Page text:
Tolerance as a concept is related to validity insofar as this: when a thing is validated it is necessarily tolerated; but the reverse is not necessarily true. When a thing is tolerated, it need not necessarily be validated, or “made efficacious,” or given the power of efficacy.

But when we are asked to tolerate the concept of homosexual marriage or new transgender pronouns, we’re not being asked just to endure their subjective existence, we’re being compelled to validate those things to the point of state enforcement.

We see this also in modern religious discussions. Christians are increasingly asked to affirm a stance of religious pluralism – that there can be more than one true religion – and deny the “arrogant” claims to exclusivity for salvation. This is done in the name of “religious toleration”.

But again, to tolerate a different religion is not the same as affirming that religion’s validity. Christian’s can’t logically validate another religion (without ripping pages out of scripture) because to do so would make that religion’s view on final purpose (or “salvation” or “heaven” or “Nirvana” or “Valhalla”) efficacious. But Christianity rests on the divinity of Christ who explicitly claimed his own exclusivity toward salvation. If we deny the truth of the exclusivity of Christ, we deny the divinity of Christ. If we affirm the validity of other religions, we are calling the divine Christ a liar.

It is one thing to endure the presence of a different religion, but that does not mean we must become relativists and say, “well if that’s what you believe, I’m sure it’s true for you.” I don’t need to validate your subjective identity in order to tolerate your objective existence.

A second aspect to toleration lies in the distinction between tolerance of an idea and tolerance of a being. For an ontologist, this is an easy distinction. For the rest of humanity, however, I can understand how this could be difficult.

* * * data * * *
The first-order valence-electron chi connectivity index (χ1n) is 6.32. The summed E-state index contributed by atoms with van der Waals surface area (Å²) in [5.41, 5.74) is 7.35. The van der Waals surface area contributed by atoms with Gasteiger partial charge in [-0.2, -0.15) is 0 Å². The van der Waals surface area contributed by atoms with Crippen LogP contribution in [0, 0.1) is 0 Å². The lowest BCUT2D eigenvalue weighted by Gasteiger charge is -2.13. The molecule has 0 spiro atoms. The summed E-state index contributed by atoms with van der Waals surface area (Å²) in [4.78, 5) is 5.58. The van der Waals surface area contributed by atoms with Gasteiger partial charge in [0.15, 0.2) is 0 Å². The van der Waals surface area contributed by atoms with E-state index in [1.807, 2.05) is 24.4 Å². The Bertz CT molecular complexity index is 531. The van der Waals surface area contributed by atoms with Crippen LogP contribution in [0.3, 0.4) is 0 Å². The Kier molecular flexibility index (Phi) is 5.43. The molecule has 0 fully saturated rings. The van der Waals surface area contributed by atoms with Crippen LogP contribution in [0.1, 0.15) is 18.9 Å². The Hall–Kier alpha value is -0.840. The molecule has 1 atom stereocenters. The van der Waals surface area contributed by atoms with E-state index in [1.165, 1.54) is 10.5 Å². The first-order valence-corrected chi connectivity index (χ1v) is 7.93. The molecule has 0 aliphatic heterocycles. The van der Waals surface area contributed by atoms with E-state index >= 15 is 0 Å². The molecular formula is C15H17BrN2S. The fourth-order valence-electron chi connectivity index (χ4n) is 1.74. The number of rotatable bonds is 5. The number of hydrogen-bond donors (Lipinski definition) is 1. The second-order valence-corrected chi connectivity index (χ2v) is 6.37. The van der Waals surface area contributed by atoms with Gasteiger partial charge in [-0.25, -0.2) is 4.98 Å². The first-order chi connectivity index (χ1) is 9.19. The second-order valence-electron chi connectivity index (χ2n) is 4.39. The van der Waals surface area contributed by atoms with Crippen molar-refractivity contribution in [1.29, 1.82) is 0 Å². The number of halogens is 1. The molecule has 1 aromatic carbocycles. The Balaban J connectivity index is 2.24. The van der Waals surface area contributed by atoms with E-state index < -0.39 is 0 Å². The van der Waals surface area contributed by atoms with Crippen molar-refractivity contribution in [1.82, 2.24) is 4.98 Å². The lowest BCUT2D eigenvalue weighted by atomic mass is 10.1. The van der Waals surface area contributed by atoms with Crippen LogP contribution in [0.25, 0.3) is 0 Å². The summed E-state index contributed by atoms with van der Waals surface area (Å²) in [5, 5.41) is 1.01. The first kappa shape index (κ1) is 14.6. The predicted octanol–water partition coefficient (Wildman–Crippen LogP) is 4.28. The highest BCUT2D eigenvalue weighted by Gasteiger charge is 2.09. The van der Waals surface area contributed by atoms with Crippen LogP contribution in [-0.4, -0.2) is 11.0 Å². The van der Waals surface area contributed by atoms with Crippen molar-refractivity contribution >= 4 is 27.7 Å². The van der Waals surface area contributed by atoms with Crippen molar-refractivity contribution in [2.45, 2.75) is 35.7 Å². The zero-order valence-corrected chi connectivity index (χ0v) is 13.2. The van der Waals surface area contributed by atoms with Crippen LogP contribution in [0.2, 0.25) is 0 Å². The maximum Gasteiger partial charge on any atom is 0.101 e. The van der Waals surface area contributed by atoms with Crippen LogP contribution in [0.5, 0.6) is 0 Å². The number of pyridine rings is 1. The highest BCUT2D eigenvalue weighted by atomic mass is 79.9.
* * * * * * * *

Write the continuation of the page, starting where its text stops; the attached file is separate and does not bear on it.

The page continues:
In the case of religious toleration, I have no problem being asked to tolerate the being – i.e., the man or woman – holding religious beliefs; but I will not tolerate the idea of blasphemy. I can tolerate the existentialist while refusing to tolerate existentialism. I need not tolerate the idea of gay marriage to be tolerant of two beings engaged in the idea.

To be intolerant of an idea – while being tolerant of the being holding the idea – is simply to fight against the idea without fighting against the person.

This is a millennia-old concept (though it hasn’t always been practiced). The scourges of human history make their mark when the distinction is ignored: that to attack Romanism one must attack the Roman; that to attack Christianity one must attack the Christian; that to attack capitalism or communism one must attack the capitalist or the communist.

Of course, this does not mean it is always unjust to attack the being, but in doing so you are removing the distinction insofar as you are attacking the being because of their ideas. In other words, when the US was physically fighting fascists in Europe they were necessarily fighting the idea of fascism at the same time. But again it is not required to engage in physical attacks against fascists in order to fight the idea.